Ed News- June 12, 2012

And now to the news.  An article in Saturday’s L.A. Times “Sports” section highlights some LAUSD statistics that demonstrate that students who participate in organized athletics have better attendance, higher GPAs and do better on standardized tests: http://www.latimes.com/sports/la-sp-0609-athletes-grades-20120609,0,7206631.column

   When states face budget cuts one of the first places they look to trim is education.  When those state revenues begin to turn around do they promptly restore the money to education?  You might think so, but not in this day and age.  Kansas, for instance, reduced per pupil spending by around 12% since 2008 to help balance its budget.  When a small surplus appeared this year guess where the money went?  If you guessed education, you were WRONG!  Check out this extended article to see where funding is first being restored in a number of states around the country when revenues rise: http://www.remappingdebate.org/print?content=node%2F1298
   Many people believe that the Brown v Board of Education Supreme Court ruling in 1954 lead to the end of segregated schools in the U.S.  The fact of the matter is that most experts see our schools as more segregated than during the late 1960s as described in this article from the Atlantic: http://www.theatlantic.com/national/archive/2012/06/schools-are-more-segregated-today-than-during-the-late-1960s/258348/
   This item from Education Week makes a cogent argument for addressing both academic AND financial needs of students if we want to reduce the achievement gap and regain our preeminent position of educational excellence among other nations.  It includes a list of some of the more successful programs that cities have adopted to improve college readiness: http://www.edweek.org/ew/articles/2012/06/13/35puriefoy.h31.html?tkn=LXVFK9d0x7cZipls1CFJc%2BBg4xClerolcqKa&cmp=clp-edweek
   Many schools in both the UC and CSU systems are being pushed to eliminate/consolidate certain degree programs that have
less than 10 students enrolled in order to save the money for more popular ones.  The details are explained in this piece in The San Francisco Chronicle: http://www.sfgate.com/cgi-bin/article.cgi?f=/c/a/2012/06/10/BACO1OV4HS.DTL#ixzz1xVN8ag97
   Is the federal government considering shifting monies from class-size reduction grants into ones that seek “new pathways” to teaching (i.e. Teach for America)?  Why would they even be contemplating such a move?  Find some answers in this blog from the Huffington Post: http://www.huffingtonpost.com/leonie-haimson/class-size-budget-cuts_b_1581885.html?ref=education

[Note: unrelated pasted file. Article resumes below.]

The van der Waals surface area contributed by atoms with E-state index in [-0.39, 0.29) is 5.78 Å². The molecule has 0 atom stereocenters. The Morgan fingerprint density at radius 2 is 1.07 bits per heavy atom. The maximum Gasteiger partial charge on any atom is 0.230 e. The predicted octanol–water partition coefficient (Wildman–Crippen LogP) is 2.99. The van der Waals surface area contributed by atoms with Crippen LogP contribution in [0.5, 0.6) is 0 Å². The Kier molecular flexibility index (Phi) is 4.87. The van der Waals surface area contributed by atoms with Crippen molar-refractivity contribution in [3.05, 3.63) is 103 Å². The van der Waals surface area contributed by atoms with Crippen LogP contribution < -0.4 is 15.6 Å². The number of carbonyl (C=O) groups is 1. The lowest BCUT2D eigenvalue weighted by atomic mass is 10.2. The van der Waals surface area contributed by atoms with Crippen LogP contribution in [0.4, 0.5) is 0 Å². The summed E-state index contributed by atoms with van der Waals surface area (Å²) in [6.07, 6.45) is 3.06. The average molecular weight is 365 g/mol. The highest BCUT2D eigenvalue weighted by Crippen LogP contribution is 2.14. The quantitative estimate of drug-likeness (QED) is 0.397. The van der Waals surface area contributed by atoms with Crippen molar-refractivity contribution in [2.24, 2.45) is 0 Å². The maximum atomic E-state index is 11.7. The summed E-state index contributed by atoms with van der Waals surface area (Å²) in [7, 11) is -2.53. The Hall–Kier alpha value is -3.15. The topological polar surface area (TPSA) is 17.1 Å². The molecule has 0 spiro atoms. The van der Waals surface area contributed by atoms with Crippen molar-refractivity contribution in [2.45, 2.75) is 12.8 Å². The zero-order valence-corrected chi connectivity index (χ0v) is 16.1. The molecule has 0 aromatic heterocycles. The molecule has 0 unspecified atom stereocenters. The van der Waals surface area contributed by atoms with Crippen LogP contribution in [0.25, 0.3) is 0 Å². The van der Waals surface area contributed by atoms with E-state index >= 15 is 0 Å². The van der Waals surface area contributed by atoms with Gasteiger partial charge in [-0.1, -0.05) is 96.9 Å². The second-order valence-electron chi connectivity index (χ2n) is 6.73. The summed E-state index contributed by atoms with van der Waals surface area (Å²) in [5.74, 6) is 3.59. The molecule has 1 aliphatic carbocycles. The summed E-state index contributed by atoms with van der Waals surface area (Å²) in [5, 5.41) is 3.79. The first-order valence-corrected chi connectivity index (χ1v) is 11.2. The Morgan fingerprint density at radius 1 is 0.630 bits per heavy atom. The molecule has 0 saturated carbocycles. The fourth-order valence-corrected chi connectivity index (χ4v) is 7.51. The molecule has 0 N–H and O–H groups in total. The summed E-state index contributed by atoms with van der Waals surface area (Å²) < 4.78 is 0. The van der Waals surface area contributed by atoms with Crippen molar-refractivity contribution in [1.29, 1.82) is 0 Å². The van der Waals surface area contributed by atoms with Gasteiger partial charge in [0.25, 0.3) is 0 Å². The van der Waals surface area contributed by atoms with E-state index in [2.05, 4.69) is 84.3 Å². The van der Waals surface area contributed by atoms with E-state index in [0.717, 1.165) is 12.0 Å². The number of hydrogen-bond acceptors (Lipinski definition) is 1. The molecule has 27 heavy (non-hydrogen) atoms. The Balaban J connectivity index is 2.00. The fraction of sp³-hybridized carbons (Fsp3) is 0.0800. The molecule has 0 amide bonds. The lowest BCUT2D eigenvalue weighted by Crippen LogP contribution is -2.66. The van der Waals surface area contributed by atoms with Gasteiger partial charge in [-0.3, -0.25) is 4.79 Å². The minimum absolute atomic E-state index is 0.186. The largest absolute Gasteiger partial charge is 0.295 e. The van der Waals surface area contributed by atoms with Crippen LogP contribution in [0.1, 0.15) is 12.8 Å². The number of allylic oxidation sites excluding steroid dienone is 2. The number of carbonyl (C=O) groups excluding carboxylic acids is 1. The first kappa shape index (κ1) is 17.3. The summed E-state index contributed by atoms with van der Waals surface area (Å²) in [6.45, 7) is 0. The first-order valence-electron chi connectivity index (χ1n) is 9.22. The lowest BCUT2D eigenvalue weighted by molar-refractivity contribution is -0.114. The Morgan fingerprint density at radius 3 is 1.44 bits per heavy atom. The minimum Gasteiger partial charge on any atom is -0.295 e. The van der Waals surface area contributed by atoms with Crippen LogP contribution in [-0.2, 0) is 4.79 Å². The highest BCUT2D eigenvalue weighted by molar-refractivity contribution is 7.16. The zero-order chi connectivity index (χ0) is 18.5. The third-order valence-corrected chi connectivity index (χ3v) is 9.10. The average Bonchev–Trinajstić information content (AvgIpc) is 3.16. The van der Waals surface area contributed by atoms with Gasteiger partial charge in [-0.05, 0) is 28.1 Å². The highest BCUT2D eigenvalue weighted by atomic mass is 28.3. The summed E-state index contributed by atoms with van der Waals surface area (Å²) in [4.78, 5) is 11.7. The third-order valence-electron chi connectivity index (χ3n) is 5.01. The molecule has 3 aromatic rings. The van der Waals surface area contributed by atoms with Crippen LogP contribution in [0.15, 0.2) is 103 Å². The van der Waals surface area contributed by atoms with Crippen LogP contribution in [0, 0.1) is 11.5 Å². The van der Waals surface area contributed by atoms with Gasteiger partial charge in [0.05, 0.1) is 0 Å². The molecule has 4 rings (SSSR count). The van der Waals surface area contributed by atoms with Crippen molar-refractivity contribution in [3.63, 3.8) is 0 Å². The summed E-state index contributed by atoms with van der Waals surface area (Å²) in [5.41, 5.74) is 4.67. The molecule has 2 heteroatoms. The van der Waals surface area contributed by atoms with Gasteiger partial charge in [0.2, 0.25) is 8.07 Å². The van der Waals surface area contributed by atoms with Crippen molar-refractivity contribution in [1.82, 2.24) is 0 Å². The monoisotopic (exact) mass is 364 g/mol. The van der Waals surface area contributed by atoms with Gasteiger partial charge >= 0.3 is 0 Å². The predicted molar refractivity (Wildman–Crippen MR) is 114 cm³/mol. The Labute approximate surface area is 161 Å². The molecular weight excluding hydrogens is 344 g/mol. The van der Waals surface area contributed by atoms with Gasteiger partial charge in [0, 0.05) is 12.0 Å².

The pendulum of school reform seems to constantly swing back-and-forth and back again.  One trend is in and touted as the latest panacea only to see it quietly phased out as the newest idea takes center stage.  Sound familiar?  The San Francisco Chronicle tries to catch you up on what’s “in” and what’s “out” and, possibly, what’s “on the way:” http://www.sfgate.com/cgi-bin/article.cgi?f=/c/a/2012/06/10/MNDQ1OTUIR.DTL#ixzz1xVMAGZsC
   In a story the “Ed News” has been following closely, an L.A. County Superior Court judge issues a tentative ruling Monday, in a case filed by a community group, that the LAUSD must use student test scores as part of its teacher evaluation process.  You can read all the details in this story from today’s L.A. Times: http://www.latimes.com/news/local/la-me-teacher-evals-20120612,0,2026996.story  John Fensterwald, in his blog at TOP-Ed, also commented on this possibly far-reaching ruling: http://toped.svefoundation.org/2012/06/12/student-scores-must-be-factored-in-evaluations/
   Today the LAUSD board voted to postpone a parcel tax proposal slated for the November ballot that it had tentatively approved in March.  Later on today the board was scheduled to vote on the agreement reached with UTLA on Friday that includes 10 furlough days and shortens the school year by 5 days in order to save as many positions as possible. Union members are scheduled to begin voting on the measure tomorrow.  This article from the Times includes a short video (2:02 minutes) from sister station KTLA channel 5: http://latimesblogs.latimes.com/lanow/2012/06/la-unified-parcel-tax-postponed-board-set-to-vote-on-furlough-days.html?utm_source=feedburner&utm_medium=feed&utm_campaign=Feed%3A+lanowblog+%28L.A.+Now%29
   Pres. Obama has been in office for nearly 3 1/2 years and Education Week takes the opportunity to review his policies on K-12 education as the November election approaches.  This piece includes a very short (1:17 minute) video summarizing some of his positions: http://www.edweek.org/ew/articles/2012/06/13/35obama_ep.h31.html?tkn=WVVFdZuBZ9JBzzwBJXwOkHrn%2BPueUTKKqceY&cmp=clp-edweek
   And finally, the latest research continues to show a persistent achievement gap between males and females in the STEM (science, technology, engineering and math) subjects according to this report from Education Week: http://blogs.edweek.org/edweek/curriculum/2012/06/evidence_persists_of_stem_achi.html
Dave Alpert (’71)
Chief Commissar

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